Late last year, Apple found itself at the center of a scandal when independent developers figured out that dozens of Apple apps could bypass firewalls and VPNs in macOS Big Sur. These Apple apps bypass network extensions and VPN apps: cards, for example, can directly access the Internet, bypassing any running filters and proxies. The company has not officially commented on this issue, although many began to fear that such an exception could negatively affect Mac’s security. Of course, if Apple sets rules for apps, why doesn’t it want to follow them independently?

Vulnerability in macOS Big Sur

How did this problem come to light? After some macOS applications stopped working due to a crash on Apple servers on the day Big Sur was launched, the developers tried to block the computer from communicating with them. But they found that Apple gave its official apps the right to have full network access even with a firewall configured.

It turned out that macOS Big Sur added an internal file called ContentFilterExclusionList, a list of several Apple applications and services that can bypass any firewall and VPN installed on the Mac. These apps include the App Store, FaceTime, a software update service, and even the Music app.

What’s new in macOS Big Sur 11.2

As this could lead to potential security and privacy issues, Apple removed this list of exceptions from macOS Big Sur 11.2. In the new beta, which was released yesterday, there is no longer a list of “special” applications; now, they all obey the firewall and VPN.

However, since macOS Big Sur 11.2 is currently only available as a beta version, we do not yet know when this change will affect all users.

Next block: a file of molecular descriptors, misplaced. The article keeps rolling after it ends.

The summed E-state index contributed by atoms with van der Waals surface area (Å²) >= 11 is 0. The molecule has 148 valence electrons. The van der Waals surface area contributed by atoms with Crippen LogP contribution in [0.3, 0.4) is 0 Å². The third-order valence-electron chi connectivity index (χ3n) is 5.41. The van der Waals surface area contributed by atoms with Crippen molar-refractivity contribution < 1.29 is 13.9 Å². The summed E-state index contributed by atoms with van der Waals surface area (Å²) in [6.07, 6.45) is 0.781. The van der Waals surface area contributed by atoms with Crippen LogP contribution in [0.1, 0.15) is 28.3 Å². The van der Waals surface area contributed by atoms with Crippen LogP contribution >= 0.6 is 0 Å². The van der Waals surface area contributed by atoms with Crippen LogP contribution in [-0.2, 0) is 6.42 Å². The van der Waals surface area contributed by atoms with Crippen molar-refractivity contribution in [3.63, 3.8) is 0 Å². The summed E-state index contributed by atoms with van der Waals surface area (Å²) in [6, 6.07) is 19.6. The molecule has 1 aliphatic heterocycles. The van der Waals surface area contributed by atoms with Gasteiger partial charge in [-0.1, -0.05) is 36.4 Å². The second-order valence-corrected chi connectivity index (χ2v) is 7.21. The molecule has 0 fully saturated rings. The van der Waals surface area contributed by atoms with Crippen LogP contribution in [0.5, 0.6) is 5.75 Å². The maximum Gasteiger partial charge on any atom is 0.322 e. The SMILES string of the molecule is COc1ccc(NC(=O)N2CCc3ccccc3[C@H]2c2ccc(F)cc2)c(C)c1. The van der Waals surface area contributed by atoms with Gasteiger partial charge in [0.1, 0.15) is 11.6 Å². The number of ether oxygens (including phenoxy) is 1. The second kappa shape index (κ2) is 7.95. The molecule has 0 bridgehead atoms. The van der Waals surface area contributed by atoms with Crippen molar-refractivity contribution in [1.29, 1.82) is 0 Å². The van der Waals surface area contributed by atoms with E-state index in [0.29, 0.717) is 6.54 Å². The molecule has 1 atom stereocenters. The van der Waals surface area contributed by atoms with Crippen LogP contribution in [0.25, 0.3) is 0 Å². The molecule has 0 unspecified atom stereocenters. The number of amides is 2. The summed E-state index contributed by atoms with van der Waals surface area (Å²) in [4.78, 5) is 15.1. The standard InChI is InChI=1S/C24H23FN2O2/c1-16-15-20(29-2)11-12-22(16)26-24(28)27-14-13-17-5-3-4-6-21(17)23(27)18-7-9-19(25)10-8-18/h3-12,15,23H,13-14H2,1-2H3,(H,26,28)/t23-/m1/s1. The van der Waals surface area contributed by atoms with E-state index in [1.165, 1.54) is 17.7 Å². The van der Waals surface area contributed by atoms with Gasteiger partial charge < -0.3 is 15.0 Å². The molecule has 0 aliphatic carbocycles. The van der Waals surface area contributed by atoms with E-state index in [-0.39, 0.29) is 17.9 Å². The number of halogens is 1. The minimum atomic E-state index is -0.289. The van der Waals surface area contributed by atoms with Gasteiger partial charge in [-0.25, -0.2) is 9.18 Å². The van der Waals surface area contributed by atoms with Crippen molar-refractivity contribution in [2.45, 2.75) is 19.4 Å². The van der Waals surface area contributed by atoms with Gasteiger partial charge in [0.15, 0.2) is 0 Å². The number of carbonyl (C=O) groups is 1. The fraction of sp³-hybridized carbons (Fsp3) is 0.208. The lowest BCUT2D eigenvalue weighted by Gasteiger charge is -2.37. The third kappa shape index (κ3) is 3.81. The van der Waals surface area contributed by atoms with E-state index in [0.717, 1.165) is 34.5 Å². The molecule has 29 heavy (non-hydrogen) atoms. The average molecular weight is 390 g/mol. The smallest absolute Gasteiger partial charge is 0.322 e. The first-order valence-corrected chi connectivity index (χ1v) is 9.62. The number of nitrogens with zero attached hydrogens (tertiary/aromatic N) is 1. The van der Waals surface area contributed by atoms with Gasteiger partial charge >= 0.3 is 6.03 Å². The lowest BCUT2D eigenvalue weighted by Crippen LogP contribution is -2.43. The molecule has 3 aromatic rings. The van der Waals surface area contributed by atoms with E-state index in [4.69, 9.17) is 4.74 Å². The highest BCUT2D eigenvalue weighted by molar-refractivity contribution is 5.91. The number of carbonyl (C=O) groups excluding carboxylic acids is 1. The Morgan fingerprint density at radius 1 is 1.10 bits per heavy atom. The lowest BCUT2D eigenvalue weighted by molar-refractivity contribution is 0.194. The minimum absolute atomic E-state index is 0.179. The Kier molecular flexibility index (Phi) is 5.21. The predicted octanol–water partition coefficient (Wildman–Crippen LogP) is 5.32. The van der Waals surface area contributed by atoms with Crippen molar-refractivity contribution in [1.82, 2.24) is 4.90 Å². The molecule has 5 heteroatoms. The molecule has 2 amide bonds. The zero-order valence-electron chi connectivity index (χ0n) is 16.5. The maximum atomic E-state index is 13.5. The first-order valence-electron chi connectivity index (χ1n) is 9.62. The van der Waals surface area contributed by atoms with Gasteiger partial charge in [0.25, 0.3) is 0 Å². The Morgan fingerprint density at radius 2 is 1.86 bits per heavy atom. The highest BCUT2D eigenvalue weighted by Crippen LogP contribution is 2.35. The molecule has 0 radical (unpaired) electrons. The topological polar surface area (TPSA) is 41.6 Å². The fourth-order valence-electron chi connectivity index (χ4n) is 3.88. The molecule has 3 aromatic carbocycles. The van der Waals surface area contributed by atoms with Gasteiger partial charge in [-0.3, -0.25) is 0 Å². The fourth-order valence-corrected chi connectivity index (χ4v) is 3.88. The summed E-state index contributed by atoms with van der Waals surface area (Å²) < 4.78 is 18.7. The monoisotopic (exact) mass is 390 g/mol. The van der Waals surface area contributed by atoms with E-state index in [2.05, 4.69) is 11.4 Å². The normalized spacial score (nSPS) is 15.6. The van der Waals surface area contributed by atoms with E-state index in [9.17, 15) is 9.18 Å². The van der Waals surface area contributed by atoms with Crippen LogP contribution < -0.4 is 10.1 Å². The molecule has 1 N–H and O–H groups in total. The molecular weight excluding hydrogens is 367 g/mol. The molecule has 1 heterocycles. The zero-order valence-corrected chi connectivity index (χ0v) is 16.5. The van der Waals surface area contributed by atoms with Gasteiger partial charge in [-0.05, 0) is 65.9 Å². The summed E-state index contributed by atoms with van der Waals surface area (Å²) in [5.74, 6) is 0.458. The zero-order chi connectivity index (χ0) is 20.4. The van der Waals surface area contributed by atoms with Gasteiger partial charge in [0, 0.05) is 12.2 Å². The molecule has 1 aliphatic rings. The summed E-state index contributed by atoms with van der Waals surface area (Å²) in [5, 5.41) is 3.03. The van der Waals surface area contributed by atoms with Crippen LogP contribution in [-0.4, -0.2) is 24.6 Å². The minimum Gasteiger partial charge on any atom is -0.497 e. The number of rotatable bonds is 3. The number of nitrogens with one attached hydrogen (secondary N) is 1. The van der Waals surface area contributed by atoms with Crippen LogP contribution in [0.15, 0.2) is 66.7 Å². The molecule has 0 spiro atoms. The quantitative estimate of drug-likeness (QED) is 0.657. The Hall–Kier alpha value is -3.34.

It’s unclear why Apple even made a list of select apps that can bypass firewalls and VPNs. Perhaps this is due to the innovations in macOS Big Sur, where writing kernel extensions has been changed. This, in particular, led to VPN and firewall problems, and Apple did not seem to want these failures to affect the performance of its applications.

Apple often talks about the value of privacy and how much the company is doing to protect its users from being snooped by advertisers and others. However, the inability to see and block all outgoing traffic from the computer should in no way be interpreted as improving security or protecting privacy. Apparently, the company also realized the scale of this problem and therefore decided to remove the privileges for its own applications.

But it’s worth remembering that while macOS Big Sur 11.2 isn’t out for everyone and is in beta status, millions of Macs worldwide still pass Apple apps through firewalls and VPNs. There are ways to “do justice” yourself – using an external firewall or VPN client on the router, but this requires the appropriate skills. It’s probably easier to wait for Apple to roll out the new version of macOS Big Sur to everyone.

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